Coming When Called – it’s one of the most basic skills that all dog owner’s value. When our dog has a reliable recall, we can use a cue, like “come” or a whistle, and our dog will stop what they are doing and come to us. When our dog doesn’t have a reliable recall, when we use our cue and they don’t come to us, it can be a very frustrating and dangerous experience. What’s the secret to teaching your dog to come to you every time you call them? It’s really pretty simple, make it easy and fun for your dog from the very beginning!
The most common reason dogs don’t come when called is that they are distracted by something much more compelling. A squirrel, another dog, people, cats, smells – there are many things that distract our dogs.
The second most common reason the reliability of the recall goes down is that some dogs learn that coming when called means that the fun is over. For example, we call them, then we leave the dog park, or we call them, then we put them in their crate and leave for work. These events actually serve to punish coming when called. No wonder they don’t come reliably!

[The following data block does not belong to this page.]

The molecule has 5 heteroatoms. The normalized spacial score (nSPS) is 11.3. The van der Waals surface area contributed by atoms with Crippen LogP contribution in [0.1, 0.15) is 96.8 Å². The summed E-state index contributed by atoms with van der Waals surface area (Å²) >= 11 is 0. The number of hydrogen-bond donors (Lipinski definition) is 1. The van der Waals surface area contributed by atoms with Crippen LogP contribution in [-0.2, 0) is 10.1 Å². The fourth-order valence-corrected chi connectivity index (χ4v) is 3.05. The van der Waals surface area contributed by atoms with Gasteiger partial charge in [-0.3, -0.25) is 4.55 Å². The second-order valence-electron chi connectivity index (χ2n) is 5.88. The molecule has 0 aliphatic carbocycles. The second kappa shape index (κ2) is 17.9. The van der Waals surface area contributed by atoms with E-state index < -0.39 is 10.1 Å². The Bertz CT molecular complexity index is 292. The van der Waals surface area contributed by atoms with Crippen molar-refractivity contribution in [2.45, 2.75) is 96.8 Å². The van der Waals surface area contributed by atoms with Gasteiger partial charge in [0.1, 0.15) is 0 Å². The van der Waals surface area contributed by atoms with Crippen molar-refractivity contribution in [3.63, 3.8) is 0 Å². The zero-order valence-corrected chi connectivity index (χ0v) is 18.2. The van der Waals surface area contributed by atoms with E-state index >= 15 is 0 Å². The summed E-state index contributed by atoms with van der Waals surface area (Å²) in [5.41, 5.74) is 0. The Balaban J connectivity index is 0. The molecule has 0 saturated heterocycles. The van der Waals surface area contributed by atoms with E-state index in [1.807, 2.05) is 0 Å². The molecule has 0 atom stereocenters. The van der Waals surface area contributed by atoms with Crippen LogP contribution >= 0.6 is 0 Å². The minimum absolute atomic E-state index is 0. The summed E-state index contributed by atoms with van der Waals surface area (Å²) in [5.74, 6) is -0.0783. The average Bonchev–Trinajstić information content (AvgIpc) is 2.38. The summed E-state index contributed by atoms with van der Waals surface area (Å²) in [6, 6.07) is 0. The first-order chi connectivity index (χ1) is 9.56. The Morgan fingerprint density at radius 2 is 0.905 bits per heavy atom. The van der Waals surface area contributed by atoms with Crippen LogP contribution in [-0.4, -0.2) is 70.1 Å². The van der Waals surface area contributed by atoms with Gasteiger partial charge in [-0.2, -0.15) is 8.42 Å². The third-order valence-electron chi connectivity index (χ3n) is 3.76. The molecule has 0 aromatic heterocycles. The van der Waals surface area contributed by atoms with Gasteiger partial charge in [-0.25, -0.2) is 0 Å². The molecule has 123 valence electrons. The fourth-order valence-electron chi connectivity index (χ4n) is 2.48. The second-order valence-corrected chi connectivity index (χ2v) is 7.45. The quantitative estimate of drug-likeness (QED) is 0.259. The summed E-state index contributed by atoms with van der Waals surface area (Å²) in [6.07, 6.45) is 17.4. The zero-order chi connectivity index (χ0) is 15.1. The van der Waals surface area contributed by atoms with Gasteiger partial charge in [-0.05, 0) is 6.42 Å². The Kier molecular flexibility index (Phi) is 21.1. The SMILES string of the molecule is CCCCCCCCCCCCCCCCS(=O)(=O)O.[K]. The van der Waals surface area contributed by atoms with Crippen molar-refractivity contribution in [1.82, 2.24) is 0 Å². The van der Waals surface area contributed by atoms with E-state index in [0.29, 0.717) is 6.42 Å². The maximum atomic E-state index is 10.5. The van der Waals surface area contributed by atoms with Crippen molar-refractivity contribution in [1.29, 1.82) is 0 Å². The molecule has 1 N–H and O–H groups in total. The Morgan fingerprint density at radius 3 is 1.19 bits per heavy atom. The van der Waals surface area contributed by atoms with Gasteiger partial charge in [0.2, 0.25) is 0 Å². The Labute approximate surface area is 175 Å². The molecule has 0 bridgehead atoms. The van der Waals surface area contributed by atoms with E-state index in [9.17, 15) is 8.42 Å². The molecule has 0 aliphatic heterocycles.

How do you address these issues?
- Make it successful for your dog. To do this begin by working with your dog in a safe place (like a fenced yard or even inside the hours) and make sure there are no major distractions to compete with. The setting should be boring so that you will be the star attraction for your dog. Call them from short distances and make it fun.
- ALWAYS provide something positive when your dog comes to you. This may be a super-yummy treat, a game of tug, or chasing the squeaky toy, but it needs to be something that your dog really enjoys. During the Doggy Business play groups, one of the positive rewards that we can provide is allowing the dogs to return to play. Calling a dog away from a rewarding activity, like playing with another dog, and then allowing them to go back to that activity after getting a yummy treat from you, increases the likelihood that they’ll come to you the next time you call.
When you’re practicing recalls, start with short distances. Once your dog is reliably running to you every time you call them at that distance, add a few feet and try again. Failures (your dog not responding) will only result in a weaker recall, so protect that by not calling them if they are not likely to come. Happy Training!